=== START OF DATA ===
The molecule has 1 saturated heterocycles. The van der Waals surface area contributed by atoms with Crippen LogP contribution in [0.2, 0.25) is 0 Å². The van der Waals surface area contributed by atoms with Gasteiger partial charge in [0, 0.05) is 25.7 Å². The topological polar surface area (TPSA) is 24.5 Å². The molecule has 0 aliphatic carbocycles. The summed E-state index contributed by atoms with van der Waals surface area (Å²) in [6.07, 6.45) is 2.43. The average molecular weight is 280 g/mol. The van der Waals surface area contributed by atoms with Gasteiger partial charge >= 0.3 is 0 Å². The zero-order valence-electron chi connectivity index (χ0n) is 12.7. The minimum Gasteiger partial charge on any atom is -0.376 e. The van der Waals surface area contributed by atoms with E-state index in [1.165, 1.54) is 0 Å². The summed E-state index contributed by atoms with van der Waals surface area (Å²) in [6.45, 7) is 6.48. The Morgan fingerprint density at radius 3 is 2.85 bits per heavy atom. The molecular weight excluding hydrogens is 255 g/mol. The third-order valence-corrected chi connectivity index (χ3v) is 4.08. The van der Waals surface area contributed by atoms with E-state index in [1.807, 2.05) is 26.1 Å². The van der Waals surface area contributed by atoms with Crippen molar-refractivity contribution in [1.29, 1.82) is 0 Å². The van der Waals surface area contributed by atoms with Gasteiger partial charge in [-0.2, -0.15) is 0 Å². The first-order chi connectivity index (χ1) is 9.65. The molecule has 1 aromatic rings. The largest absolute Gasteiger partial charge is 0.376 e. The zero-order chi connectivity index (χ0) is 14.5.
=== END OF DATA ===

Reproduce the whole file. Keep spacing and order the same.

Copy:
The molecule has 1 saturated heterocycles. The van der Waals surface area contributed by atoms with Crippen LogP contribution in [0.2, 0.25) is 0 Å². The van der Waals surface area contributed by atoms with Gasteiger partial charge in [0, 0.05) is 25.7 Å². The topological polar surface area (TPSA) is 24.5 Å². The molecule has 0 aliphatic carbocycles. The summed E-state index contributed by atoms with van der Waals surface area (Å²) in [6.07, 6.45) is 2.43. The average molecular weight is 280 g/mol. The van der Waals surface area contributed by atoms with Gasteiger partial charge >= 0.3 is 0 Å². The zero-order valence-electron chi connectivity index (χ0n) is 12.7. The minimum Gasteiger partial charge on any atom is -0.376 e. The van der Waals surface area contributed by atoms with E-state index in [1.165, 1.54) is 0 Å². The summed E-state index contributed by atoms with van der Waals surface area (Å²) in [6.45, 7) is 6.48. The Morgan fingerprint density at radius 3 is 2.85 bits per heavy atom. The molecular weight excluding hydrogens is 255 g/mol. The third-order valence-corrected chi connectivity index (χ3v) is 4.08. The van der Waals surface area contributed by atoms with E-state index in [1.807, 2.05) is 26.1 Å². The van der Waals surface area contributed by atoms with Crippen molar-refractivity contribution in [1.29, 1.82) is 0 Å². The van der Waals surface area contributed by atoms with Gasteiger partial charge in [-0.2, -0.15) is 0 Å². The first-order chi connectivity index (χ1) is 9.65. The molecule has 1 aromatic rings. The largest absolute Gasteiger partial charge is 0.376 e. The zero-order chi connectivity index (χ0) is 14.5.